Additionally, it's important to consider which fields you want your parser to set, and whether you want to normalize them.


Every incoming event generally has a notion of fields in its data, and extracting those fields into actual LogScale fields can range from being easy to complicated. The fields might be explicitly named (as JSON for example), or unnamed but still structured (CSV data for example), in which case extracting them is fairly easy. Or the fields might not look like fields at all, and have little structure or naming in the first place. The latter can happen for events which are written for human consumption. For example, consider a log message like User jane logged in. Here a parser author has to decide whether the user name should be a field or not, and if it should, then the parser has to be very precise about how it extracts that name.

This means that parsing different types of incoming events can mean those events look very different from each other when stored in LogScale. That is, even if three different log sources contain similar information, like a source IP address, they might represent it differently. Each type might name the field containing the address differently (sourceIp, sip, source_ip, etc.), and one type may append the port number to the IP for example. All of this makes it hard to search across different types of logs, because you have to know the names and peculiarities of each type to search correctly.

Solving this problem requires data normalization, and LogScale has different levels where this can be applied at. We recommend two approaches if you wish to apply normalization: doing so in the parser, or using Field Aliasing to rename fields after ingestion.

An important aspect of normalization is to choose what to normalize to. In this case, we recommend the CrowdStrike Parsing Standard (CPS) as the standard to adhere to. This is also the standard which our parsers in the LogScale Package Marketplace use, so you can look to them for good examples.

To make it easier to write parsers which need to modify a lot of fields, the editor for the parser script has completions for field names. The suggested field names are taken from the test cases of the parser, so any fields getting outputted for a test case are available for autocompletion:

Autocompletion in Parser Script

Figure 47. Autocompletion in Parser Script

Example: Parsing Log Lines

Assume we have a system producing logs like the following two lines:

2018-10-15T12:51:40+00:00 [INFO] This is an example log entry. id=123 fruit=banana
2018-10-15T12:52:42+01:30 [ERROR] Here is an error log entry. class=c.o.StringUtil fruit=pineapple

We want the parser to produce two events (one per line) and use the timestamp of each line as the time at which the event occurred; that is, assign it to the field @timestamp, and then extract the "fields" which exist in the logs to actual LogScale fields.

To do this, we will write a parser, and we'll start by setting the correct timestamp. To extract the timestamp, we need to write a regular expression like the following:

@rawstring = /^(?<temp_timestamp>\S+)/ 
| parseTimestamp("yyyy-MM-dd'T'HH:mm:ss[.SSS]XXX", field=temp_timestamp)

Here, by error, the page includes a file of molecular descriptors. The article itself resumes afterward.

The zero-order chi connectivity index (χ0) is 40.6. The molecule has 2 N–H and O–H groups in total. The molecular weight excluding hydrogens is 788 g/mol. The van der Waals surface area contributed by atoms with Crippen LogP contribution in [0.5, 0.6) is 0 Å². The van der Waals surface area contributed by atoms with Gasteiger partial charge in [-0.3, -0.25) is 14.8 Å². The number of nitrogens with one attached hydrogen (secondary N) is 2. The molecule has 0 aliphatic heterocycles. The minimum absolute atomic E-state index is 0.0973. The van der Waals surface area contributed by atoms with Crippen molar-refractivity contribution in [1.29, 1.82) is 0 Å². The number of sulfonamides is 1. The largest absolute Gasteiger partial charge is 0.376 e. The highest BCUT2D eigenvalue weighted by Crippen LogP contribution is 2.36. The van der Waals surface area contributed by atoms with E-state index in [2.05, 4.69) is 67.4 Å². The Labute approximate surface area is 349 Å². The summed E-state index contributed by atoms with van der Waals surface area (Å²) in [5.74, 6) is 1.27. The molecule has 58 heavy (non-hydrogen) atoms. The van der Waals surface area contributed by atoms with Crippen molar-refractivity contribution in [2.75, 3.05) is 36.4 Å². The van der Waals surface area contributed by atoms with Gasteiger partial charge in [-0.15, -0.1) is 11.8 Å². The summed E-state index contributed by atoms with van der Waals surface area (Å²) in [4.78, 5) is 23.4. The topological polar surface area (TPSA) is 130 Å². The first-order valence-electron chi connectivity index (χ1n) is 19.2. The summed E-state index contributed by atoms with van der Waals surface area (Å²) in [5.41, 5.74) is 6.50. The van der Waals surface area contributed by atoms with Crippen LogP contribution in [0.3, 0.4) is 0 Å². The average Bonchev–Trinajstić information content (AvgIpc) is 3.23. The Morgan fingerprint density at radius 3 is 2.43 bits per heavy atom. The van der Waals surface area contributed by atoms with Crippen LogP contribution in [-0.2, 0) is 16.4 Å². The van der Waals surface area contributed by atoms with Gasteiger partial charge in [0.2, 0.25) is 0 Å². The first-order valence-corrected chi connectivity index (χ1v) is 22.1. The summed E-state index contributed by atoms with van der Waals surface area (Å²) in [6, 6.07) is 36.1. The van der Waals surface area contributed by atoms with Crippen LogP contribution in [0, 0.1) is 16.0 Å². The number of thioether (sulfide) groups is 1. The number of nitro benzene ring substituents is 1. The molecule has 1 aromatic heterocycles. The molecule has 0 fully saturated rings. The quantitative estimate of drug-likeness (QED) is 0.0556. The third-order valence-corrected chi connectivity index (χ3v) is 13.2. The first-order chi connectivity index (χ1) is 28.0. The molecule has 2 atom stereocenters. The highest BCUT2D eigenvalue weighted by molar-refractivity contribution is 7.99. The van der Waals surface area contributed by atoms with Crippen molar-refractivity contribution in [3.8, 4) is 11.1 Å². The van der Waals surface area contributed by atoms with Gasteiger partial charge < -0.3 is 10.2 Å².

| drop(temp_timestamp)

This creates a field named temp_timestamp using a "named group" in the regular expression, which contains every character from the original event up until the first space, i.e. the original timestamp. The regular expression reads from the @rawstring field, but it doesn't modify it; it only copies information out.

With the timestamp extracted into a field of its own, we can call parseTimestamp() on it, specifying the format of the original timestamp, and it will convert that to a UNIX timestamp and assign it to @timestamp for us. With @timestamp now set up, we can drop temp_timestamp again, as we have no further need for it.

In addition to the timestamp, the logs contain more information. Looking at the message

2018-10-15T12:51:40+00:00 [INFO] This is an example log entry. id=123 fruit=banana

We can see:

  • The log level INFO

  • The message This is an example log entry

  • The id 123

  • The fruit banana

To extract all of this, we can expand our regular expression to something like:

/^(?<temp_timestamp>\S+) \[(?<logLevel>\w+)\] (? <message>.*?)\. (?<temp_kvPairs>.*)/

The events will now have additional fields called logLevel (with value INFO) and message (with value This is an example log entry), which we can use as is. The event also has a temp_kvPairs field, containing the additional fields which are present after the message i.e. id=123 fruit=banana. So we still need to extract more fields from temp_kvPairs, and we can use the kvParse() function for that, and drop temp_kvPairs once we are finished.

As a result, our final parser will look like this:

@rawstring = /^(? <temp_timestamp>\S+) \[(? <logLevel>\w+)\] (? <message>.*?)\. (? <temp_kvPairs>.*)/

| parseTimestamp("yyyy-MM-dd'T'HH:mm:ss[.SSS]XXX", field=temp_timestamp)
| drop(temp_timestamp)

| kvParse(temp_kvPairs)
| drop(temp_kvPairs)

Example: Parsing JSON

We've seen how to create a parser for unstructured log lines. Now let's create a parser for JSON logs based on the following example input:

  "ts": 1539602562000,
  "message": "An error occurred.",
  "host": "webserver-1"
  "ts": 1539602572100,
  "message": "User logged in.",
  "username": "sleepy",
  "host": "webserver-1"

Each object is a separate event and will be parsed separately, as with unstructured logs.

The JSON is accessible as a string in the field @rawstring. We can extract fields from the JSON by using the parseJson() function. It takes a field containing a JSON string (in this case @rawstring) and extracts fields automatically, like this:

| @timestamp := ts

This will result in events with a field for each property in the input JSON, like username and host, and will use the value of ts as the timestamp. As ts already has a timestamp in the UNIX format, we don't need to call parseTimestamp() on it.

Next Steps

Once you have your parser script created you can start using it by Ingest Tokens.

You can also learn about how parsers can help speed up queries by Event Tags.